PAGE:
Primary care mental health professionals are in an excellent position to provide long-term follow-up and ask periodically about the children of depressed parents. The Beardslee21 and Compas27,28 projects provided long-term follow-up, and the benefits of these interventions were revealed over time. We believe that follow-up with families with depressed parents is essential and can greatly strengthen the initial interventions. A list of resources for practitioners is provided in the Box.
Systematic approaches, such as those used in Finland and Australia, offer the best opportunity for large-scale impact, and there are important strategies that practitioners can employ directly with families.
Although many of us began this work in an expert role, we came to recognise that in working with families with parental depression, there are two types of experts: the parents and children who are experts on their own families, and the practitioner with expertise in the treatment of depression and the management of preventive interventions. In this sense, we came to develop partnerships with families and learned a great deal from them.
1 National preventive strategies for children of parents with depression
Children of Parents with a Mental Illness (http://www.copmi.net.au)
Effective Child and Family Programme (http://info.stakes.fi/toimivaperhe/EN/index.htm)
Preventive program for children of mentally ill and substance-misusing parents (http://www.trimbos.org)
Adults for Children (Voksne for Barn) (http://www.vfb.no)
Children as Relatives (Barn som Anhöriga) (http://www.barnsomanhoriga.se)
Child and adolescent mental health in enlarged European Union: development of effective policies and practices (http://www.camhee.eu)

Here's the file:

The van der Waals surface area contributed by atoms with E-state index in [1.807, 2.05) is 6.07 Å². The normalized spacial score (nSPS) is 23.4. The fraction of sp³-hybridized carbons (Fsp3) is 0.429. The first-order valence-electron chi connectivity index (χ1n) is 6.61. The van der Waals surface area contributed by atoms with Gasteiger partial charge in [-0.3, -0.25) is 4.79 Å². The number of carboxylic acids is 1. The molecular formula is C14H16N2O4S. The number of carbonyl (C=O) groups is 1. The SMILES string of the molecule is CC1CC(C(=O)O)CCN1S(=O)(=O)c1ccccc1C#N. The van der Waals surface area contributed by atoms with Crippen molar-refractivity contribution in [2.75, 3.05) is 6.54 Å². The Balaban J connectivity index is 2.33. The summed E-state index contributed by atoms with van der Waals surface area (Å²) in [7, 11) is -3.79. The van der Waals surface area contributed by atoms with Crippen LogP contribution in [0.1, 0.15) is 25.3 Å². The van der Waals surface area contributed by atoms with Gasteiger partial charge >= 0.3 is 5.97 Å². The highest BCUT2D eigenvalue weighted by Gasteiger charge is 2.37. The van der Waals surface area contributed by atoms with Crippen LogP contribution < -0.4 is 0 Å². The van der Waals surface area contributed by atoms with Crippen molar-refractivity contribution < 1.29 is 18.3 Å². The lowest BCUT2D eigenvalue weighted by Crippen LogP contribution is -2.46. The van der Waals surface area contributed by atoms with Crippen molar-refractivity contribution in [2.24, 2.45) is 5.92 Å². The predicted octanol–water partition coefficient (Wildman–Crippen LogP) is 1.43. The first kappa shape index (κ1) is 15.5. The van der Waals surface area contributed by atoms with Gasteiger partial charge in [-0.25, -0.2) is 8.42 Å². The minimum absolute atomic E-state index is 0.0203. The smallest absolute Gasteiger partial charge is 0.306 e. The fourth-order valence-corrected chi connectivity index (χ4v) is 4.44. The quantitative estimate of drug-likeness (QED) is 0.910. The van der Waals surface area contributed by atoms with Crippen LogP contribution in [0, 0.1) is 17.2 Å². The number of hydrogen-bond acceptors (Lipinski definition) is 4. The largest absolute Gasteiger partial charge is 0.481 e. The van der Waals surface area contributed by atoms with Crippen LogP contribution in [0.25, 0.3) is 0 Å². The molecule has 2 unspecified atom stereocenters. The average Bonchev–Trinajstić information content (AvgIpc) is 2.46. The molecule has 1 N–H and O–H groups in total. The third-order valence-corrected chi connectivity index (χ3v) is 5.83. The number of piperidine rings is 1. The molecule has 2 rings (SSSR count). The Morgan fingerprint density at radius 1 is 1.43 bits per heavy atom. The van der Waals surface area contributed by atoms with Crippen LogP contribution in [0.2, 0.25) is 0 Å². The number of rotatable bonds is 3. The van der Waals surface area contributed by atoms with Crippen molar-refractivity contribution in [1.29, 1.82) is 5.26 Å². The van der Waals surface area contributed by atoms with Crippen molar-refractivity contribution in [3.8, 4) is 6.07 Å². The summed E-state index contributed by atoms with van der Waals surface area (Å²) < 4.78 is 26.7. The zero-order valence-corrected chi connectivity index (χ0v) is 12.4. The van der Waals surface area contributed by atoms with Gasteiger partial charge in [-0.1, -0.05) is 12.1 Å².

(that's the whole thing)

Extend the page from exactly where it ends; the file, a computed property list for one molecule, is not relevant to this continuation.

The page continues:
* Australian Infant Child Adolescent and Family Mental Health Association. Principles and actions for services and people working with children of parents with a mental illness. Adelaide: AICAFMHA Ltd, 2004. http://www.copmi.net.au/files/PrinciplesandActions_final.pdf (accessed Mar 2012). † Australian Government Deparment of Health and Ageing. Fourth National Mental Health Plan: an agenda for collaborative government action in mental health 2009–2014. Canberra: Commonwealth of Australia, 2009. http://www.health.gov.au/internet/main/publishing.nsf/content/mental-pubs-f-plan09 (accessed Mar 2012). ‡ van Doesum KT, Riksen-Walraven JM, Hosman CMH, Hoefnagels C. A randomized controlled trial of a home-visiting intervention aimed at preventing relationship problems in depressed mothers and their infants. Child Dev 2008; 79: 547-561.
2 Preventive interventions for children of parents with depression
Parental depression resources
Solantaus T. Let’s talk about children [a manual for a two-session discussion with parents who suffer from mental health problems]. Available at http://www.thl.fi (expected release in English in late 2012)
Beardslee WR, Gladstone TR, Wright EJ, Cooper AB. A family-based approach to the prevention of depressive symptoms in children at risk: evidence of parental and child change. Pediatrics 2003; 112: e119-131
Family Focus (Australia). Online training in the Family Focus intervention based on the US Family Talk intervention. www.copmi.net.au (expected release in late 2012)
Families Preventing and Overcoming Depression (USA). Family Talk intervention [online course]. www.fampod.org (accessed Mar 2012)
Family Focus: talking together about parental depression and anxiety [DVD]. www.copmi.net.au (expected release in late 2012)
A list of resources for health professionals and families where a parent has depression is available at www.copmi.net.au
Provenance: Commissioned; externally peer reviewed.